First, consider the “L Prize” award. The government awarded $10 million to Philips for being the first company to meet their criteria for developing a commercially available, high-quality, long-lived, highly-efficient (and, as it turns out, Wisconsin-made!) light bulb. What the article doesn’t mention is that the $10 million prize leveraged many times that amount in private research from multiple companies throughout the country. The article also doesn’t mention that the prize helped accelerate the development of a technology that has the potential to save Americans billions – with a ‘B’ – of dollars in the future.
The “massive, mandated turnover” that the article talks about is simply an echo of recent attacks on a piece of energy legislation passed by George W. Bush in 2007, which The Washington Post labels a “ban on inefficient incandescent light bulbs.” By claiming that the legislation essentially forces consumers to go out and buy only certain types of lights, the article attempts to play into big-government fears. In reality, that legislation is a performance standard that requires manufacturers to make their lights work better – including new, improved incandescent bulbs. The article doesn’t mention the facts that the “ban” doesn’t actually reduce consumer choice, or that all of the major bulb manufacturers have come out in support of the new requirements.
And that new L-Prize light bulb? Is the cost as absurd as the article makes it out to be? In a word: no.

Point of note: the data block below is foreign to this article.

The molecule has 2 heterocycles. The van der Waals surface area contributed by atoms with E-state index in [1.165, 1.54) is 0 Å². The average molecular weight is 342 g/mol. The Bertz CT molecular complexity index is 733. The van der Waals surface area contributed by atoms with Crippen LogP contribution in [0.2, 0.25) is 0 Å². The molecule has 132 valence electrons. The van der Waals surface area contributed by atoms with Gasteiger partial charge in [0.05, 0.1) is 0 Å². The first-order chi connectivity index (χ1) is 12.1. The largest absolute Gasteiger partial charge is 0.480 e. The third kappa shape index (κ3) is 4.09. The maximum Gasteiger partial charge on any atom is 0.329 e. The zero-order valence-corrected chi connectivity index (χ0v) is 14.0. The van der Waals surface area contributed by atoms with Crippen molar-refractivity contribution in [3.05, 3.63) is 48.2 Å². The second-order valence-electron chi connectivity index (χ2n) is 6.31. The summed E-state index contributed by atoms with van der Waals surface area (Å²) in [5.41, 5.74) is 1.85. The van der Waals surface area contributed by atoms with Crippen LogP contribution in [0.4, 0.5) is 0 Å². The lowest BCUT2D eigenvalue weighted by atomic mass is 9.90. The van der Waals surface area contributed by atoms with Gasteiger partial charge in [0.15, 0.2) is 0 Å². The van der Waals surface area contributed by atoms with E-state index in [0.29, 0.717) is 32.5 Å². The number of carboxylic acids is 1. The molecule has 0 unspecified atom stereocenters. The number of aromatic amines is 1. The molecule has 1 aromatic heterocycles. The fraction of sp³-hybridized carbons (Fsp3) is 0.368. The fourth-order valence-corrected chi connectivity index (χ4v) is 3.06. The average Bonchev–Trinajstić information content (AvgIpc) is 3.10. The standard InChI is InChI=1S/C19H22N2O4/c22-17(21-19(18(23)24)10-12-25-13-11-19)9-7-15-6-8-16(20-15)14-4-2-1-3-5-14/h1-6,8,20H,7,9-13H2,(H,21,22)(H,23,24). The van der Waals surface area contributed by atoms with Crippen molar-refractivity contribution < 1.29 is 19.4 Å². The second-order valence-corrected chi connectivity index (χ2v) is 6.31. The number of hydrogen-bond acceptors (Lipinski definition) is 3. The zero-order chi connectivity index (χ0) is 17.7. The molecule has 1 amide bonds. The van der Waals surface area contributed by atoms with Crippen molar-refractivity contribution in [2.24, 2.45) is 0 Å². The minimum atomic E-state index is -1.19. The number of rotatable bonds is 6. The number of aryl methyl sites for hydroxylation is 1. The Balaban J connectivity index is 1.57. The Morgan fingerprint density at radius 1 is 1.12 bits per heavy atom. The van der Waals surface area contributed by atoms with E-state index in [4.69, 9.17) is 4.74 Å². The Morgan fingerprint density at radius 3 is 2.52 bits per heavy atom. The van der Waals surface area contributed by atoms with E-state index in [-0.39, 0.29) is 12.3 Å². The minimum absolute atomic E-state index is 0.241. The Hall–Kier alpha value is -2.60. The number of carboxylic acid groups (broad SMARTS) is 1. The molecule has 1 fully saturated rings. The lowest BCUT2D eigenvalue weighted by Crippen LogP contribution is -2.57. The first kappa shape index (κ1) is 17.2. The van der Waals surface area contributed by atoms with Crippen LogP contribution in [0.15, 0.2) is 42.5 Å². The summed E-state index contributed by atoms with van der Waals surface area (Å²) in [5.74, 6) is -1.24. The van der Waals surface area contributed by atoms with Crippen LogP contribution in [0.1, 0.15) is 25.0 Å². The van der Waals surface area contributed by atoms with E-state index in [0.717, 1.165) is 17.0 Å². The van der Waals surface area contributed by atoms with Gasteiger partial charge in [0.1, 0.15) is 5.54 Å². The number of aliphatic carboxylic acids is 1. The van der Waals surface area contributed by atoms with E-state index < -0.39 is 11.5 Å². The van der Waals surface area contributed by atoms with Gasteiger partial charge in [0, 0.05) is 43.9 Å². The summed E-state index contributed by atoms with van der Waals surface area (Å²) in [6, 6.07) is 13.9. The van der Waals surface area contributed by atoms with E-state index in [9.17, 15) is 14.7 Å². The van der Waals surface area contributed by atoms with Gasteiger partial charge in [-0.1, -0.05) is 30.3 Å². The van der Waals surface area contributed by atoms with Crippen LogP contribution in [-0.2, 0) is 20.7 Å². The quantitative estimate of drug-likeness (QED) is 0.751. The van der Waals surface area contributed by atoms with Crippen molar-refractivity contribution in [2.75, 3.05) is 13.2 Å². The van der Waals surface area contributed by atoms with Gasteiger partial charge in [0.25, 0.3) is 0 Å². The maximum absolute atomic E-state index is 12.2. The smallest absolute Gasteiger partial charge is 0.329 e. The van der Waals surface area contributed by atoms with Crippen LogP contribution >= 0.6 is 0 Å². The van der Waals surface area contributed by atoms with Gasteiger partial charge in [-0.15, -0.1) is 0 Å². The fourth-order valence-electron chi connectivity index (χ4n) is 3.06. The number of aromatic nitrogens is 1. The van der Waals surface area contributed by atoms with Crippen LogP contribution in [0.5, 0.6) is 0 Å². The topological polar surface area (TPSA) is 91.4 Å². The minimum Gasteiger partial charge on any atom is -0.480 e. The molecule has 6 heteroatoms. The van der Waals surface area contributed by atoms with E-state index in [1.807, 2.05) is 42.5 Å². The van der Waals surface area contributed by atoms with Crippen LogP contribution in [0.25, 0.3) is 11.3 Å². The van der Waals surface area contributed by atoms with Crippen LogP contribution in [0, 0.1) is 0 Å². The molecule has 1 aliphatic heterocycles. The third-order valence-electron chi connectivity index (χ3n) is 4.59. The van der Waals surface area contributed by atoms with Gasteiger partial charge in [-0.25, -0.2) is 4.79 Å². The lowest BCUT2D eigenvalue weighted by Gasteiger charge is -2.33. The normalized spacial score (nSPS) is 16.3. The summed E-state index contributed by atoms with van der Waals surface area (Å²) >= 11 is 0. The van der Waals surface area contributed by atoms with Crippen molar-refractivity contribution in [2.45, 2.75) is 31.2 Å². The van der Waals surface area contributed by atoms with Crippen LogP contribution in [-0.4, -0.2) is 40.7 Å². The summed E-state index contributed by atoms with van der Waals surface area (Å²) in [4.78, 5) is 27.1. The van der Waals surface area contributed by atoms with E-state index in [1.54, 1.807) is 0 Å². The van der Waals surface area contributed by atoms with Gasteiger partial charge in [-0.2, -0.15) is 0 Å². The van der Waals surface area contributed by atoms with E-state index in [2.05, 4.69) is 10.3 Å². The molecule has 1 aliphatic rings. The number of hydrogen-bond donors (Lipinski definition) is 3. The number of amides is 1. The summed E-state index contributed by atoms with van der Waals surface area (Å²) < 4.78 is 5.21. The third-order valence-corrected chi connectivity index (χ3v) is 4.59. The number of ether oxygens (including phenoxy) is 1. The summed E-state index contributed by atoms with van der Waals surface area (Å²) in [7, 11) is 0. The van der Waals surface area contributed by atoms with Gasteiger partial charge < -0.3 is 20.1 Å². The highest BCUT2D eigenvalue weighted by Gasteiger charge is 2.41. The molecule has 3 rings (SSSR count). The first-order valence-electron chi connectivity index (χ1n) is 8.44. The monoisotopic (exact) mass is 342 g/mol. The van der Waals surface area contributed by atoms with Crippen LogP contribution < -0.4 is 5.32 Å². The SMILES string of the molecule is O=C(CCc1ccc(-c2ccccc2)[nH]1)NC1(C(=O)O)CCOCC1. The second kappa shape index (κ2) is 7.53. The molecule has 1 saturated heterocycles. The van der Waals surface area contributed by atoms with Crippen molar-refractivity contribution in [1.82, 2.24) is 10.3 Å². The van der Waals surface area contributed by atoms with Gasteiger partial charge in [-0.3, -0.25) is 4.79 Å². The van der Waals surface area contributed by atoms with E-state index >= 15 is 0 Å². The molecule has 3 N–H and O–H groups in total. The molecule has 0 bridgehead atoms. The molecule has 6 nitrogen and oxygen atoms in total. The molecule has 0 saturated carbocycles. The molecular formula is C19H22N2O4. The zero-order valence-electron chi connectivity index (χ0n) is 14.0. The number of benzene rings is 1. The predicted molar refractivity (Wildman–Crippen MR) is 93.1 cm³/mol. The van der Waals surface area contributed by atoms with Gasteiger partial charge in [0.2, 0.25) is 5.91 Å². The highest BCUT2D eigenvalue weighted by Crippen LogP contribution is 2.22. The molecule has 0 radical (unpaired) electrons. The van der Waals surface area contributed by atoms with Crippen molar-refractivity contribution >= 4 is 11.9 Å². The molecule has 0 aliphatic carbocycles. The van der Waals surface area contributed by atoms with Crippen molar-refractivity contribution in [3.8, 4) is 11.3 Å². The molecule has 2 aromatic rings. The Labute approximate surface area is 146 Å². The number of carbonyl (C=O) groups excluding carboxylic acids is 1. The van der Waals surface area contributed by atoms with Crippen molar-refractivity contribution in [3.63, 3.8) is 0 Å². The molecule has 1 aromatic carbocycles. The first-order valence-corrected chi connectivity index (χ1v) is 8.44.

As stated numerous times, the light will initially cost $50. Yes, it seems like a lot when compared to an old-fashioned 60-watt bulb that costs $1. On that note, it’s certainly worth considering that the bulbs have only been on shelves for a matter of weeks and are the most cutting-edge lights available. Like the latest smartphone, the prices will come down as the technology progresses and more challengers come along.
Putting that aside and using the higher prices that you’ll pay for being the first on the block to own the newest lights, they’re not as expensive as they seem. First, consider the fact that an L Prize bulb will last over 10 years. Since you’d need to buy thirty 60-watt bulbs in that time, that’s $30 in saved replacement costs alone. But the real savings are in energy use: The L Prize bulb cuts energy costs by over 80%. If you use your lights 8 hours a day, that’s annual savings of around $15 per light.
The only mention of this in the article is buried in a graphic that has to be clicked on to be read, in which the Post calculates that over 10 years, using traditional bulbs will cost a total $228, and the L Prize bulb will cost $83 – that’s savings of $145.
(Side note: In case you were someone who gets a hard copy of the Washington Post, the article is even more misleading. In tiny print at the bottom of the graphic is noted “This is a corrected version of a graphic that appeared in the paper on March 9.” As pointed out on the blog ThinkProgress, the original article listed the L Prize bulb as more expensive over time than incandescent lights, because they calculated costs with electricity at one cent per kWh instead of the national average of over ten times that. If anyone knows how to get that deal, let me know!)
We shouldn’t disregard LEDs as too expensive. They can be good, affordable replacements if you can get over the initial investment cost. We need to figure out ways to cut down that up-front expense, which will help people to get over the cost hurdle and start saving money. Incentive programs like those from Focus on Energy could help, as could innovative financial programs that help people spread out the initial cost.
The other take away from this article, at least for me, is that there’s a continuing need to fight to keep cynical politics from getting in the way of technologies, like LEDs, that simultaneously represent environmental and economic progress for our state and our nation.
By Tyson Cook, Staff Scientist